Those who’ve followed this site for a while, or read my guest post at Tiny Buddha on the fear of change, know that I have been planning on something huge and scary in my life.
I’ve been planning on moving…
Now, this change was supposed to have happened at the beginning of this year. I was supposed to quit my job, leave the home I’ve known all my life, the place I’ve loved all my life, and the people who have been a part of it, and move my self and things to Austin earlier this year.
Those plans were delayed, though, by a lot of other crap. But now, their time has come, and I’ve been busy.
This afternoon my coworkers said goodbye.
Tomorrow my family says goodbye.
And tonight…I said goodbye to my friends.
And I could barely do it.
Until today, the move has always been something distant. Something I was conscious of but never thought of. Something that I knew was happening, but never felt was happening. I’m just not a worrier like that anymore, and despite this upcoming massive change, I was totally fine.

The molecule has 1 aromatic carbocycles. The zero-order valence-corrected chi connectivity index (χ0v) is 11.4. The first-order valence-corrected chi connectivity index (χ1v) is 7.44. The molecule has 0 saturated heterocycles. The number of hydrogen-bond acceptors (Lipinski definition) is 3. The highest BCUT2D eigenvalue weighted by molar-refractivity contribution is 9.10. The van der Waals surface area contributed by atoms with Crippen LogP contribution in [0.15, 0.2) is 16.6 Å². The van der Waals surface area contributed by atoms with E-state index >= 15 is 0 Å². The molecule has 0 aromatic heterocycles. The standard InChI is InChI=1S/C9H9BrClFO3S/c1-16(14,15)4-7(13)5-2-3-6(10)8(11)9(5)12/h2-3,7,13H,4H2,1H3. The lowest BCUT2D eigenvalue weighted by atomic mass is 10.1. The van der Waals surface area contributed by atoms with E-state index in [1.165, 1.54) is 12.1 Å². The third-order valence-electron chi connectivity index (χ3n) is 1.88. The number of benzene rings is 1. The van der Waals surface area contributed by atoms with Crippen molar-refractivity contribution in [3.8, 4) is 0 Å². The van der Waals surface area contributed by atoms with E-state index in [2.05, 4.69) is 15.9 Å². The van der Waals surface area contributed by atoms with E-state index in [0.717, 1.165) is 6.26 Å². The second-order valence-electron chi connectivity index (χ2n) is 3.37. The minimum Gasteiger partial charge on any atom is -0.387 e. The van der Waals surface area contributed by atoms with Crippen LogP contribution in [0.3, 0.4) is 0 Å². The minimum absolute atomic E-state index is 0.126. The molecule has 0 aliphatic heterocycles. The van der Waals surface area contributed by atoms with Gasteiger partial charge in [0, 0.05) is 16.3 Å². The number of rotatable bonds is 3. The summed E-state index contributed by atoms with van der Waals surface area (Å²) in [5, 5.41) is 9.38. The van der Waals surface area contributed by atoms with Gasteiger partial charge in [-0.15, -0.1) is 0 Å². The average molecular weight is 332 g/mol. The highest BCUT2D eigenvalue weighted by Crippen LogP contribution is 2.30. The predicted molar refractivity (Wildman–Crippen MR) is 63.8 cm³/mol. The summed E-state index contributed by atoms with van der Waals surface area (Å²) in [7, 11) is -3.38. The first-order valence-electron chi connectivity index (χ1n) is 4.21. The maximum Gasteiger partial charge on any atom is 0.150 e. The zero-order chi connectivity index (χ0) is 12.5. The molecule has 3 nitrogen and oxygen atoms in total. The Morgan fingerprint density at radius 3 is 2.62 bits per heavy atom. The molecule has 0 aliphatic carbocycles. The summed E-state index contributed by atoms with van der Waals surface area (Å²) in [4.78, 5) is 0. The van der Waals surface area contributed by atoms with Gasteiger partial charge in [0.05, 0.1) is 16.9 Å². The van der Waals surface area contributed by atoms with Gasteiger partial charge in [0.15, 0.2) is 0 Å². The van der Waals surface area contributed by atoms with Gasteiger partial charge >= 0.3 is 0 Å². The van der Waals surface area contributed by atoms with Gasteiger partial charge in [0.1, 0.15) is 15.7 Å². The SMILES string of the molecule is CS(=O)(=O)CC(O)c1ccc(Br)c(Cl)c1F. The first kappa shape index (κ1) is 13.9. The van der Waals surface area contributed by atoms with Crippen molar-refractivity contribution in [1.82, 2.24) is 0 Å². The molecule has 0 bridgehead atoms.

But on the drive home tonight – I finally did feel it. And suddenly the move wasn’t something distant I could avoid, or hypothetical I could ignore.
Suddenly the move was real. Suddenly I realized it was…forever. Not literally maybe, but in a “foreseeable future” kind of way.
And I teared-up just a little bit. Because I’m gonna miss my friends so much.
I’ll never be with these guys…as we’ve been for the last many years…ever again. And it sucks.
I’ll miss my family, sure. But I know that no matter what happens they’ll always be a part of my life. There’ll never be a year that goes by where I don’t see them.
But my friends? The ones I probably truly lean on to feel better; who know all my little weirdnesses and embarrassing stories?
Because no matter what I may tell myself, my life is changed forever come Thursday, and I’m bummed, and pissed, and – in a way – heartbroken that I won’t get to spend my weekends with the coolest people ever, doing what we love the most, and having a blast doing it.
This post, then, is about the best friends I could ever had.
This Post is About Change